shrinkage in dyeing. So the pattern is of slightly denser texture than the ground without any additional threads being introduced. Well preserved. 13" x 3". Pl. XXXVI.
Ast. iii. 3.03. Frs. of silk ; crimson ; with slightly corded texture. Very discoloured in places. Well preserved. Gr. fr. 16" x io".
Ast. iii. 3. 04. Frs. of silk ; white and of fine texture ; discoloured in places. Well preserved. Gr. fr. c. xi" x
Ast. iii. 3. 05. Wooden comb, with long diverging teeth
and narrow curved back. Well made. 4f" x 21" x Pl.
Ast. iii. 4. 0n. Silk tubular object. Striped herring-bone twill, alternate yellow and dull pink. Thread bound loosely
round one end. Finely woven and in perfect condition. 2.x}„
Ast. iii. 4. 02. Three silk artificial leaves, green, with stalk of gummed silk to which leaf is bound by fine floss silk. Av. i}" x r}".
Ast. iii. 4. 03. a. Two silk sleeve-like objects, white, with turn-over cuff, tied loosely at opposite end with raw silk ; cf. Ast. iii. 4. or. 5}" x r}".
Ast. iii. 4.03. b. Fr. of silk painting on fine buff canvas painted with a bough of white blossoms with pink calyx. Two blossoms are in the act of falling from the bough. Stems brown shaded with grey. Outline black. Style Chinese. 3" x 31"
Ast. iii. 4. 04. Fr. of paper, cut into continuous string of ` cash ', still attached to the waste part from which another string of ` cash ' has been cut. r51" x 3". Pl. XCIII.
Ast. iii. 4. 05. Frs. of silk painting. Small frs. from larger painting, in white with coarse brown outlines.
Ast. iii. 4. 06. Fr. of silk damask, pale yellow. Spot pattern, a lozenge composed of nine dots. Twill on tabby ground. Well preserved. 24" x 2}".
Ast. iii. 4. 07. Fr. of silk ; plain white. r4" x 21".
Ast. iii. 4. o8. Fr. of painted paper. Ground red with rosette formed of six spots of alternate blue and green with white centre round similar green spot ; to this the spots are attached each by pedicle of white, with three radiating white lines between spots. 4}" x
Ast. iii. 4. og. Fr. of white silk ' sleeve ', in miniature ; four-petalled rosettes of alternate red and blue and red and green, petals outlined black, painted on at intervals of xi". Torn away at both ends. 3}" x n}".
Ast. iii. 4. ono. a—j. Painting on silk.
General Note. Mass of frs. of figure subjects (genre) painted on silk bolting. No subject complete. Frs. are parts of a scroll (chlian or Makimono) edged with buff silk damask of a pattern similar to Ser. iv. Pl. CXVII, T. xiv. v. oorr a, and subjects are divided from each other by strips of the same pasted on. [For an account of the relation of this painting to other remains of Tang pictorial art, the original arrangement of the panels, &c., see
` Remains of a Tang Painting discovered by Sir Aurel Stein, described by Laurence Binyon', Burlington Magazine June x925.]
The style of painting recalls irresistibly Japanese work in so far as the precision of craftsmanship is concerned: All the work is clean-cut and decisive. There is no background, but trees near the figures are introduced perhaps to indicate open air. Birds flying and blossoms falling serve the same purpose ; but there is no perspective, no atmosphere, and these accessories are dry and hard.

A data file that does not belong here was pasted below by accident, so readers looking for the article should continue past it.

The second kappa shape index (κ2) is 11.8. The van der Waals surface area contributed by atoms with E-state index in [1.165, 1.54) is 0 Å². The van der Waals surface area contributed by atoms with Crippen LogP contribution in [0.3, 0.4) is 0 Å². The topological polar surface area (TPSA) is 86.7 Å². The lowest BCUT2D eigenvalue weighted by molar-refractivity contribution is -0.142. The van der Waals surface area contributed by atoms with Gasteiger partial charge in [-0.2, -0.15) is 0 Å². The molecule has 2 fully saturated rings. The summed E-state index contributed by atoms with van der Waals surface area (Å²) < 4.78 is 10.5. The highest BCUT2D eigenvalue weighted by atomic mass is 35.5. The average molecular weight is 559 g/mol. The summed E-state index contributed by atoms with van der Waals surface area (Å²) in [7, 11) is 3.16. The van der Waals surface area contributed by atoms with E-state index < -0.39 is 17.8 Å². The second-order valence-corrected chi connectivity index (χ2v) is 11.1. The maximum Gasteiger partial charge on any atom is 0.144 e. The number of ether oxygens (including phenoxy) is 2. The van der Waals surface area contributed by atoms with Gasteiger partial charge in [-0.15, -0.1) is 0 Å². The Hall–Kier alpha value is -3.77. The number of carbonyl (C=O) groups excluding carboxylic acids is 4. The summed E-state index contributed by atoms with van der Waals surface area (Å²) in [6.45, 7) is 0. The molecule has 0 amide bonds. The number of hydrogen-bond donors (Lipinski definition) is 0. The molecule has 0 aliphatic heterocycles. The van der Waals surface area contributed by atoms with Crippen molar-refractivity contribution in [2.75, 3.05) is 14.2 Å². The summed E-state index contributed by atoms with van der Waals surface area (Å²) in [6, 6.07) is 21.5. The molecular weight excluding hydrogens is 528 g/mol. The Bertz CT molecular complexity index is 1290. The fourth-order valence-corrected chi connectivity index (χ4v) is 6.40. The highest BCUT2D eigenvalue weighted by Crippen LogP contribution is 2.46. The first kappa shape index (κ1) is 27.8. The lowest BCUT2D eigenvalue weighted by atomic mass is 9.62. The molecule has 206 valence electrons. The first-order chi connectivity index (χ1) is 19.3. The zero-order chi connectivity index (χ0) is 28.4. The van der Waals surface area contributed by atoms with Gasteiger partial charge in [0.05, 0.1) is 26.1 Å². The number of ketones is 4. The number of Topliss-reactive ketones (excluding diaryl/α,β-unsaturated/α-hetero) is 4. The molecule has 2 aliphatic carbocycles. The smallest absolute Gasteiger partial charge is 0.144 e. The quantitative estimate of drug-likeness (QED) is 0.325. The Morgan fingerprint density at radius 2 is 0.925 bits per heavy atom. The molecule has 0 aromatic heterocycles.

The figures are, however, very human in an unemotional placid way. The faces are pale pink, perhaps white, delicately tinted on cheek and eyelids with an artificial blush. The eyes are long and narrow, and in the attendants more oblique than in the ` quality'.
The coiffures are elaborate but very neat and precise. One person is holding in her hand an object which resembles a jewelled toupee. The ladies appear to affect a turban-like arrangement with a knot in front (resembling the toupee referred to) and a long double-barred gold pin on the R. side. Attendants have the hair parted in the middle and folded in sleek bundles over the ears, which are covered. One person has what looks like a long wolf's tail all over the head and hanging on the L. shoulder. Two evidently superior persons have a blue cloth projecting in a loose round fold above the forehead from the back of the ` turban '.
The dress of attendants is a single loose overall reaching to ankles, with long sleeves ; simple, round neck opening and narrow belt. The ladies wear a long trailing robe held up from the high waist-band by braces passing generally over a loose mantle. This drapes the shoulders with a V-opening in front, from which issues a white fichu or kerchief, falling in trumpet folds to a point about waist level. All drapery is simply drawn and is very graceful. A darker tint is used to express folds, which are also indicated by black contour lines. A small spot pattern is frequently introduced all over the draperies. Foliage on trees is in two tints of green, dark and light, and every leaf is outlined with black. The dark green is the outer plane, and the light the under.
A Tilaka of various forms is painted in red on all faces, and always a crescent in red beside each eye ; cf. clay model Ast. iii. 2. 022, Pl. XCIX.
All the colours, which are opaque, are perfectly fresh, and the harmony is charming. Some of the pigments appear to have had a corrosive effect on the silk, as frequently the outlines of missing pieces are accurately left. Black outlines are often softened by a grey line below or beside.
Ast. iii. 4. ono. a. Silk painting. Shows part of three compartments each about 21 inches in height and about 8} inches in width, divided from each other by strips of silk damask. L. shows a small yellow table on which are traces of gilded objects, and beside it a portion of drapery, yellow, striped red. Centre compartment shows R. side of dancing figure in orange long-sleeved robe, R. arm upraised ;